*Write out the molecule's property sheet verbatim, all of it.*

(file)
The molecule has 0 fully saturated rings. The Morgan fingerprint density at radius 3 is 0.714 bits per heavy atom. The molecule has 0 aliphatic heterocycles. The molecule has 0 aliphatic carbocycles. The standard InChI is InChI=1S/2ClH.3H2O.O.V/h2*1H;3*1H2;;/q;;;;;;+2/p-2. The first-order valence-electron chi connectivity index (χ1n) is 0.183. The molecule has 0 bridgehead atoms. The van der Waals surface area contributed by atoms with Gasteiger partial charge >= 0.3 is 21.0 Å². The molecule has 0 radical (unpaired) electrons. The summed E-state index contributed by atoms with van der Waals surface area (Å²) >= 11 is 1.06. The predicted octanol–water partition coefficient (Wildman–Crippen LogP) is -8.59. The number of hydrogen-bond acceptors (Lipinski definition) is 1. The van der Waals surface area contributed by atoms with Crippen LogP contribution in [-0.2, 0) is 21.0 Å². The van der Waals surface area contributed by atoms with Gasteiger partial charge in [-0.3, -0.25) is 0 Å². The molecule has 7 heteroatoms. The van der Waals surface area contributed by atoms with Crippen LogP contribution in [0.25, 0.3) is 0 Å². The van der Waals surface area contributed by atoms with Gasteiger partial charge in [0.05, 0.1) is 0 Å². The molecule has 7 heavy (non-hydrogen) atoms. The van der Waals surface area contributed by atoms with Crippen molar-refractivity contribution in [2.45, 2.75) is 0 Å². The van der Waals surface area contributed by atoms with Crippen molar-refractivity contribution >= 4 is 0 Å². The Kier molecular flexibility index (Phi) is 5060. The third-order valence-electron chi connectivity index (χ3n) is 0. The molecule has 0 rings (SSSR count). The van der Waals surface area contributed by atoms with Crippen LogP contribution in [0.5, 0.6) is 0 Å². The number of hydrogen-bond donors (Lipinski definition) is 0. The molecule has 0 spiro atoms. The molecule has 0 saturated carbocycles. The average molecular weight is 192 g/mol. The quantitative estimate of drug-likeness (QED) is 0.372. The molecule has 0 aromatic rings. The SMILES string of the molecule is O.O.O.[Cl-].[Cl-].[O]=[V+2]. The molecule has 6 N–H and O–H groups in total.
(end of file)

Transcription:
The molecule has 0 fully saturated rings. The Morgan fingerprint density at radius 3 is 0.714 bits per heavy atom. The molecule has 0 aliphatic heterocycles. The molecule has 0 aliphatic carbocycles. The standard InChI is InChI=1S/2ClH.3H2O.O.V/h2*1H;3*1H2;;/q;;;;;;+2/p-2. The first-order valence-electron chi connectivity index (χ1n) is 0.183. The molecule has 0 bridgehead atoms. The van der Waals surface area contributed by atoms with Gasteiger partial charge >= 0.3 is 21.0 Å². The molecule has 0 radical (unpaired) electrons. The summed E-state index contributed by atoms with van der Waals surface area (Å²) >= 11 is 1.06. The predicted octanol–water partition coefficient (Wildman–Crippen LogP) is -8.59. The number of hydrogen-bond acceptors (Lipinski definition) is 1. The van der Waals surface area contributed by atoms with Crippen LogP contribution in [-0.2, 0) is 21.0 Å². The van der Waals surface area contributed by atoms with Gasteiger partial charge in [-0.3, -0.25) is 0 Å². The molecule has 7 heteroatoms. The van der Waals surface area contributed by atoms with Crippen LogP contribution in [0.25, 0.3) is 0 Å². The van der Waals surface area contributed by atoms with Gasteiger partial charge in [0.05, 0.1) is 0 Å². The molecule has 7 heavy (non-hydrogen) atoms. The van der Waals surface area contributed by atoms with Crippen molar-refractivity contribution in [2.45, 2.75) is 0 Å². The van der Waals surface area contributed by atoms with Crippen molar-refractivity contribution >= 4 is 0 Å². The Kier molecular flexibility index (Phi) is 5060. The third-order valence-electron chi connectivity index (χ3n) is 0. The molecule has 0 rings (SSSR count). The van der Waals surface area contributed by atoms with Crippen LogP contribution in [0.5, 0.6) is 0 Å². The number of hydrogen-bond donors (Lipinski definition) is 0. The molecule has 0 spiro atoms. The molecule has 0 saturated carbocycles. The average molecular weight is 192 g/mol. The quantitative estimate of drug-likeness (QED) is 0.372. The molecule has 0 aromatic rings. The SMILES string of the molecule is O.O.O.[Cl-].[Cl-].[O]=[V+2]. The molecule has 6 N–H and O–H groups in total.